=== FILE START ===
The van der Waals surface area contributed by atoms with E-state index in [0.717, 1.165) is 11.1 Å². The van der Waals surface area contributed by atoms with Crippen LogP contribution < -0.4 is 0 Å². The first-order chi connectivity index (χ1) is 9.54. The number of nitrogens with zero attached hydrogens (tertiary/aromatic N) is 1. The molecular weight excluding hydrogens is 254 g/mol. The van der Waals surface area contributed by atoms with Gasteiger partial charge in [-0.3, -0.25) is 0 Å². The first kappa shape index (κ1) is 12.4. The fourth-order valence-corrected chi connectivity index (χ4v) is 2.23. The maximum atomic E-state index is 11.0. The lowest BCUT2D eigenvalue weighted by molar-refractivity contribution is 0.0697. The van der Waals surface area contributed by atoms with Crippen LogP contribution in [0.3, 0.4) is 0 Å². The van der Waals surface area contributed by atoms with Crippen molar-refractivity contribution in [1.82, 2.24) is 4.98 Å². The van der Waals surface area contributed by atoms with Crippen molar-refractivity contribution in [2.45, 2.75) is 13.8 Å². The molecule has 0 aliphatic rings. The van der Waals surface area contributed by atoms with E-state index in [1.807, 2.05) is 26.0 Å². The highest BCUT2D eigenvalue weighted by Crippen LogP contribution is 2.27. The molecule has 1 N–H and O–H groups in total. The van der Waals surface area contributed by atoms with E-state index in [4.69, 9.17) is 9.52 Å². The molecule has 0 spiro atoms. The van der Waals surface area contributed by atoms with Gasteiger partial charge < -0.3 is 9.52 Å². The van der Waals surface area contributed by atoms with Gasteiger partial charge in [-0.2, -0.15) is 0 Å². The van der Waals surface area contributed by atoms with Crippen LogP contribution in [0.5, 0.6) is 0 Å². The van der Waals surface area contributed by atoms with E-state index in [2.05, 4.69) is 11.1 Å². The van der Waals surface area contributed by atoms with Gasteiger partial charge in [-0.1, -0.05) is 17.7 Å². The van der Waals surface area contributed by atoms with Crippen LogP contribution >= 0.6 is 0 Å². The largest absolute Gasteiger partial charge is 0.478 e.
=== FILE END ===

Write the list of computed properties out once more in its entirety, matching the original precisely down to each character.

The van der Waals surface area contributed by atoms with E-state index in [0.717, 1.165) is 11.1 Å². The van der Waals surface area contributed by atoms with Crippen LogP contribution < -0.4 is 0 Å². The first-order chi connectivity index (χ1) is 9.54. The number of nitrogens with zero attached hydrogens (tertiary/aromatic N) is 1. The molecular weight excluding hydrogens is 254 g/mol. The van der Waals surface area contributed by atoms with Gasteiger partial charge in [-0.3, -0.25) is 0 Å². The first kappa shape index (κ1) is 12.4. The fourth-order valence-corrected chi connectivity index (χ4v) is 2.23. The maximum atomic E-state index is 11.0. The lowest BCUT2D eigenvalue weighted by molar-refractivity contribution is 0.0697. The van der Waals surface area contributed by atoms with Crippen LogP contribution in [0.3, 0.4) is 0 Å². The van der Waals surface area contributed by atoms with Crippen molar-refractivity contribution in [1.82, 2.24) is 4.98 Å². The van der Waals surface area contributed by atoms with Crippen molar-refractivity contribution in [2.45, 2.75) is 13.8 Å². The molecule has 0 aliphatic rings. The van der Waals surface area contributed by atoms with E-state index in [1.807, 2.05) is 26.0 Å². The highest BCUT2D eigenvalue weighted by Crippen LogP contribution is 2.27. The molecule has 1 N–H and O–H groups in total. The van der Waals surface area contributed by atoms with E-state index in [4.69, 9.17) is 9.52 Å². The molecule has 0 spiro atoms. The van der Waals surface area contributed by atoms with Gasteiger partial charge < -0.3 is 9.52 Å². The van der Waals surface area contributed by atoms with Gasteiger partial charge in [-0.2, -0.15) is 0 Å². The van der Waals surface area contributed by atoms with Crippen LogP contribution in [0.5, 0.6) is 0 Å². The van der Waals surface area contributed by atoms with E-state index in [2.05, 4.69) is 11.1 Å². The van der Waals surface area contributed by atoms with Gasteiger partial charge in [-0.1, -0.05) is 17.7 Å². The van der Waals surface area contributed by atoms with Crippen LogP contribution >= 0.6 is 0 Å². The largest absolute Gasteiger partial charge is 0.478 e.